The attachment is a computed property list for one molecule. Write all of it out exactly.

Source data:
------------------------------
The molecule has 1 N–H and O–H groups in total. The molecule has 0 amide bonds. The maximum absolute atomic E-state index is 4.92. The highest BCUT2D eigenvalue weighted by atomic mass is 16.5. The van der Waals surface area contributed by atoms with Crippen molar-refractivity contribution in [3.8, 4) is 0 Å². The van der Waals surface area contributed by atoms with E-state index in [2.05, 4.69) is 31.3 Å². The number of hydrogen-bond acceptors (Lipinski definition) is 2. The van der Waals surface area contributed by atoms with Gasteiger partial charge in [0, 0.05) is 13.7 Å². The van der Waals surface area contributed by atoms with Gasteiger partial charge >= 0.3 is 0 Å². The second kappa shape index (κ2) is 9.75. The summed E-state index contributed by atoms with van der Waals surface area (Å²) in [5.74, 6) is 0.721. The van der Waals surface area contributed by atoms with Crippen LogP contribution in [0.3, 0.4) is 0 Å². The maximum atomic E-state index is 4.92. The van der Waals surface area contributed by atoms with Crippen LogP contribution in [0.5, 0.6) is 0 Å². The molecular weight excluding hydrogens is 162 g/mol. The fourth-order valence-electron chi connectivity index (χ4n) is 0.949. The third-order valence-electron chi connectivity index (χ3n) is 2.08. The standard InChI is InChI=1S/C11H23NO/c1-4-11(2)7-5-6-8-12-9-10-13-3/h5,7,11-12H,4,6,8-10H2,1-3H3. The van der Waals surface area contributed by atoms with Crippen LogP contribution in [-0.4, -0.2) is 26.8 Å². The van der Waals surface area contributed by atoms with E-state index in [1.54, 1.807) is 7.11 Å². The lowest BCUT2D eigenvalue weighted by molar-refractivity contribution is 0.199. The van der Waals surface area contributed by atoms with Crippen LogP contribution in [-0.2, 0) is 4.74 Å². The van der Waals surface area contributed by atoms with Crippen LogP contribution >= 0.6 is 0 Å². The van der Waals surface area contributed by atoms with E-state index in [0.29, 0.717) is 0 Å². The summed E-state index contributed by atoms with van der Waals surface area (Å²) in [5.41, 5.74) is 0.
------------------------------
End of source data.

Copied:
The molecule has 1 N–H and O–H groups in total. The molecule has 0 amide bonds. The maximum absolute atomic E-state index is 4.92. The highest BCUT2D eigenvalue weighted by atomic mass is 16.5. The van der Waals surface area contributed by atoms with Crippen molar-refractivity contribution in [3.8, 4) is 0 Å². The van der Waals surface area contributed by atoms with E-state index in [2.05, 4.69) is 31.3 Å². The number of hydrogen-bond acceptors (Lipinski definition) is 2. The van der Waals surface area contributed by atoms with Gasteiger partial charge in [0, 0.05) is 13.7 Å². The van der Waals surface area contributed by atoms with Gasteiger partial charge >= 0.3 is 0 Å². The second kappa shape index (κ2) is 9.75. The summed E-state index contributed by atoms with van der Waals surface area (Å²) in [5.74, 6) is 0.721. The van der Waals surface area contributed by atoms with Crippen LogP contribution in [0.3, 0.4) is 0 Å². The maximum atomic E-state index is 4.92. The van der Waals surface area contributed by atoms with Crippen LogP contribution in [0.5, 0.6) is 0 Å². The molecular weight excluding hydrogens is 162 g/mol. The fourth-order valence-electron chi connectivity index (χ4n) is 0.949. The third-order valence-electron chi connectivity index (χ3n) is 2.08. The standard InChI is InChI=1S/C11H23NO/c1-4-11(2)7-5-6-8-12-9-10-13-3/h5,7,11-12H,4,6,8-10H2,1-3H3. The van der Waals surface area contributed by atoms with Crippen LogP contribution in [-0.4, -0.2) is 26.8 Å². The van der Waals surface area contributed by atoms with E-state index in [1.54, 1.807) is 7.11 Å². The lowest BCUT2D eigenvalue weighted by molar-refractivity contribution is 0.199. The van der Waals surface area contributed by atoms with Crippen LogP contribution in [-0.2, 0) is 4.74 Å². The van der Waals surface area contributed by atoms with Crippen LogP contribution >= 0.6 is 0 Å². The van der Waals surface area contributed by atoms with E-state index in [0.29, 0.717) is 0 Å². The summed E-state index contributed by atoms with van der Waals surface area (Å²) in [5.41, 5.74) is 0.